How Can I Become a Dental Receptionist?

Research what it takes to become a dental receptionist. Learn about education requirements, job outlook and salary to find out if this is the career for you. Schools offering Medical Office Administration degrees can also be found in these popular choices.

What Is a Dental Receptionist?

Dental receptionists perform clerical duties in the offices of dentists. For instance, they manage health-related documents, such as patient history and test reports. They also interact with patients in a dentist's office, scheduling future appointments and answering questions that patients may have about their visit. In addition, they handle patient billing and dental insurance reimbursement procedures. Review some of the valuable skills needed for this career field, along with other information as listed in the table below.

Education Required High school diploma; vocational programs available
Training Required Short-term on-the-job training
Key Skills Interpersonal, organization, customer service, communication
Job Growth (2014-2024) 10% (for all receptionists)*
Mean Salary (2015) $28,430 (for all receptionists and information clerks)*

Source: *U.S. Bureau of Labor Statistics

What Level of Education Do I Need to Be a Dental Receptionist?

Most positions will require that you hold a high school diploma or its equivalent and will train you after you're hired. Some employers will expect you to have some formal training. There are yearlong dental receptionist certificate programs available through community colleges and technical schools that would prepare you for entry-level work. In such a program, you would become familiar with laws and ethics, medical terms, administrative procedures and computer programs used in a dental office. An associate's degree program in dental assisting could also prepare you for work in this field and possible advancement to other positions.

What Duties Could I Have?

A dental receptionist is responsible for giving patients a positive experience within or prior to coming to a dental office. In this position, you would answer, screen and direct phone calls and provide information. As patients enter, you would check them in, process insurance information as well as collect new patient paperwork.

Many of your duties would be clerical in nature, such as:

  • Using computer programs
  • Mailing and faxing information
  • Scheduling appointments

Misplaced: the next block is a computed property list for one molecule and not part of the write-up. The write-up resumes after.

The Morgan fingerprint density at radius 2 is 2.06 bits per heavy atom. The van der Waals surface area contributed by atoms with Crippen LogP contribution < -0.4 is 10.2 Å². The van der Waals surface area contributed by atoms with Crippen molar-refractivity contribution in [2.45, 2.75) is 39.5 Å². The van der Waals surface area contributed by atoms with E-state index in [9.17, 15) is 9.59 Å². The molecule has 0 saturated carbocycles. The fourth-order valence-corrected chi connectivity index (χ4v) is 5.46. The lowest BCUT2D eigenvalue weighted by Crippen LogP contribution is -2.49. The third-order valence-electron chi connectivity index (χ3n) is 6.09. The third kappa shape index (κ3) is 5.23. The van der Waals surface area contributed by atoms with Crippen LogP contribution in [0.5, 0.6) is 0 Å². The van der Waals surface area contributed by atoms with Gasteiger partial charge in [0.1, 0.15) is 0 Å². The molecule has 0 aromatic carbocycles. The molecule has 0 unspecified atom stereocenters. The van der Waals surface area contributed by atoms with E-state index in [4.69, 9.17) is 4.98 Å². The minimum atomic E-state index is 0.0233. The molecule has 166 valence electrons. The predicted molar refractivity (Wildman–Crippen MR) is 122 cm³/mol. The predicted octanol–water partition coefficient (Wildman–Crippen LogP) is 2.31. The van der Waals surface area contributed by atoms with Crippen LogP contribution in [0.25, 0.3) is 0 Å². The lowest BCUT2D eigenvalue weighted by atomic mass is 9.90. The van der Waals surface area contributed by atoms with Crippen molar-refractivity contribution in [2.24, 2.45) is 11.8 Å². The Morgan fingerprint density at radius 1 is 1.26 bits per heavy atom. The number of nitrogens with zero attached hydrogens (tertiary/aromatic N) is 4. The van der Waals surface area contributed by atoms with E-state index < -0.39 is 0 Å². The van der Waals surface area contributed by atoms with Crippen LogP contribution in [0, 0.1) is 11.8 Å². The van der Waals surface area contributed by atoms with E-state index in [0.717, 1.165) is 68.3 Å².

• Proofreading and transcribing
  • Maintaining patient records
  • Accepting and documenting payments

People who possess the skills to be dental receptionists may be needed in the coming years. The U.S. Bureau of Labor Statistics projected that receptionist positions would increase by 10% between 2014 and 2024 (www.bls.gov).

What Skills Do I Need?

Dental receptionists must be highly organized and possess excellent interpersonal skills that meet the needs of patients. You need to be an active listener who can communicate information accurately to patients and staff. You should also be familiar with computer programs, such as accounting and word processing software. Any experience you have using photocopiers, fax machines and filing systems would be helpful for managing records and other documents.

What Are Some Related Alternative Careers?

A closely related career option is a job as a medical secretary. Like dental receptionists, they perform administrative duties, like scheduling appointments, managing insurance claims and collecting basic medical history information. However, they may find work in settings like physician's offices, hospitals, nursing homes and specialized clinics. You could also consider becoming a secretary in a non-health-related industry, such as law. Legal secretaries have basic office duties, and they may also help with legal research and document preparation. For any secretary job, a high school diploma is the minimum educational requirement, but a postsecondary certificate or degree program can boost your skills and job prospects.

To continue researching, browse degree options below for course curriculum, prerequisites and financial aid information. Or, learn more about the subject by reading the related articles below:

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